The Mills at Kinderdijk

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July 17th 2010
Published: July 17th 2010EDIT THIS ENTRY

Wooden clogsWooden clogsWooden clogs

Typical Dutch kids. In their family, some had sandals, others Crocs, and the little guy had traditional wooden clogs. Cute!
A few evenings now and overnight sometimes, there have been these tremendous wind storms. In the mornings, there are branches down and things blown over. We like to have the windows open to cool down the house (no central air here) so we hear the howling wind. We find ourselves thinking....if only there were a way to harness the wind....

So anyways, today we went to the Mills at Kinderdijk. There were over 19 fully functioning mills which covered several square kms of land. There was a nice trail along the canal atop a dike (dyke?, anyways, not a lesbian) so we all walked it and took in the scenic views of the windmills. Nigel went on his own (there was a certain fear of heights that kept Lori from venturing up the many stairs) this time and took lots of pics (some shown). They let you stand within 4 feet of the vanes whipping around. You felt for sure that you were about to be cut in half.

Afterwards we wandered around the shops in town. Also, first thing in the morning (well, after a run and breakfast - so really around 10:30) we biked in to a
Windy dayWindy dayWindy day

We got lucky with the weather. Very windy and not rainy. The mills were whipping fast. Very fast.
special summertime market in Woudenberg (the town we are staying in). We had a delicious appelgaard (an apple pastry) and picked up some cute t-shirts for the kids. Then we got a few grocery staples since all the stores are closed tomorrow.

Additional photos below
Photos: 18, Displayed: 18


Mill technologyMill technology
Mill technology

The windmills scoop water uphill 1.4 meters and dump it into an adjacent (and higher) catch basin.
They push, not pump, the waterThey push, not pump, the water
They push, not pump, the water

The next row of mills scoop the water up yet another 1.4 meters. Sluices then release water from this 2nd catch basin into the river Lek.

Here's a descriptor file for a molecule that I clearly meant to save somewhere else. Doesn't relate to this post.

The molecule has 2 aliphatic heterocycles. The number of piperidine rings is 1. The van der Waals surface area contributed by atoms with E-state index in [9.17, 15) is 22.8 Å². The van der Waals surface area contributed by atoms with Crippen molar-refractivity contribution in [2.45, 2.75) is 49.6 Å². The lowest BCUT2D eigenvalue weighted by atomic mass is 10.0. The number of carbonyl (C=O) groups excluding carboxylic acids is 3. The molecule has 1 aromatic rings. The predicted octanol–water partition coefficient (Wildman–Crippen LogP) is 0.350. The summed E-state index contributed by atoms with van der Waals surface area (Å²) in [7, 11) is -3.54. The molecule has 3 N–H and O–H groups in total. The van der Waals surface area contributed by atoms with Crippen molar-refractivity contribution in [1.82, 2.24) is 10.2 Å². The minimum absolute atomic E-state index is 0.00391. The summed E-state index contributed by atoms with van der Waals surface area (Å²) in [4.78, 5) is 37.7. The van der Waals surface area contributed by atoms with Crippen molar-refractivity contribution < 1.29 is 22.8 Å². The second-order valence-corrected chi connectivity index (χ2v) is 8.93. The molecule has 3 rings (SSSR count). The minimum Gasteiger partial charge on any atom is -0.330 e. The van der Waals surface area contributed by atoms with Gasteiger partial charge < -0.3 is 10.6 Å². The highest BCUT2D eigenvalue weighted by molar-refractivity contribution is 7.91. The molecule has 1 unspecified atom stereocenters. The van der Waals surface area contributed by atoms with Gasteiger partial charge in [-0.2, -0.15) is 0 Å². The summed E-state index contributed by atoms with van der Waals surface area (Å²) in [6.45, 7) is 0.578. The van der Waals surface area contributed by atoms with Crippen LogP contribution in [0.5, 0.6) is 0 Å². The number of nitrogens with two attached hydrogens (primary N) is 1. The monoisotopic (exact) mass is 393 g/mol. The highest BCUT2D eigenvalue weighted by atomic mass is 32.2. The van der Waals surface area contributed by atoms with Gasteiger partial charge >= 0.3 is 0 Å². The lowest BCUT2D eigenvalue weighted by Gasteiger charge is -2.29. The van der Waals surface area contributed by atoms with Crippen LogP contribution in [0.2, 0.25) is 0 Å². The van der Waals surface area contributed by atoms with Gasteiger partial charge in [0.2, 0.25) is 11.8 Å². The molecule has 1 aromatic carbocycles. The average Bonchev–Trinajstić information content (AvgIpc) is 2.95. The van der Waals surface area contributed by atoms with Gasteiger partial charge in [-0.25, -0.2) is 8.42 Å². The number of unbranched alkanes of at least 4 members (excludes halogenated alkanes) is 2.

Some call it homeSome call it home
Some call it home

The mills (all of which still work, most of which have a family living in it) are not used today but are kept at the ready for an emergency.
Old but still workingOld but still working
Old but still working

They were built a few years apart, circa 1738.
Three stylesThree styles
Three styles

While functionally identical, there are three styles: plain wooden, thatched, and stone.
Taking a breakTaking a break
Taking a break

The guy tending to the windmill kicked off his wooden shoes and went inside for a Coke.
Curved walls...Curved walls...
Curved walls...

....and tight sleeping quarters. Real families still live in these today (not this one though which is now a working museum).
Flashing shadowsFlashing shadows
Flashing shadows

Inside the windmill there's a flash of shadow every 2 seconds as the vanes whip by. Kind of a strobe effect. Here's looking out the window before it passes. it it passes it passes

A fraction of a second later, the window is blocked. Don't stick your hand out, there's maybe 12 inches of clearance.
Close callClose call
Close call

They let you get as close as you want. I stood so close the vanes were passing maybe 3 feet from my face with a loud WOOOOSH. It was terrifying and exciting at the same time.
24 inches24 inches
24 inches

There is maybe a 2 foot clearance for the vanes passing over the ground. I guess they don't bother mowing the grass there.
Another close callAnother close call
Another close call

I had to duck to get out of the way of this one.
Newer technologyNewer technology
Newer technology

Around 1955 they started using these steam and diesel driven screws to lift the water. Even this technology has been replaced by a modern pump that can move 1.5 Million litres of water PER MINUTE. But the windmills still operate perfectly well and are protected by UNESCO and kept at the ready in perfect working condition.
Cheaper than popCheaper than pop
Cheaper than pop

Just can't get over the cheap prices here for groceries and beverages. This Smirnoff Ice in a giant bottle was $1.25.
Football FeverFootball Fever
Football Fever

Like everywhere in Europe, people are crazy for football (soccer).
Our 'hoodOur 'hood
Our 'hood

This is the fishing pond in the park behind and to the left of our our house. It is fed by the canal that runs through our backyard. Tonight there were 5-6 groups out fishing in it.

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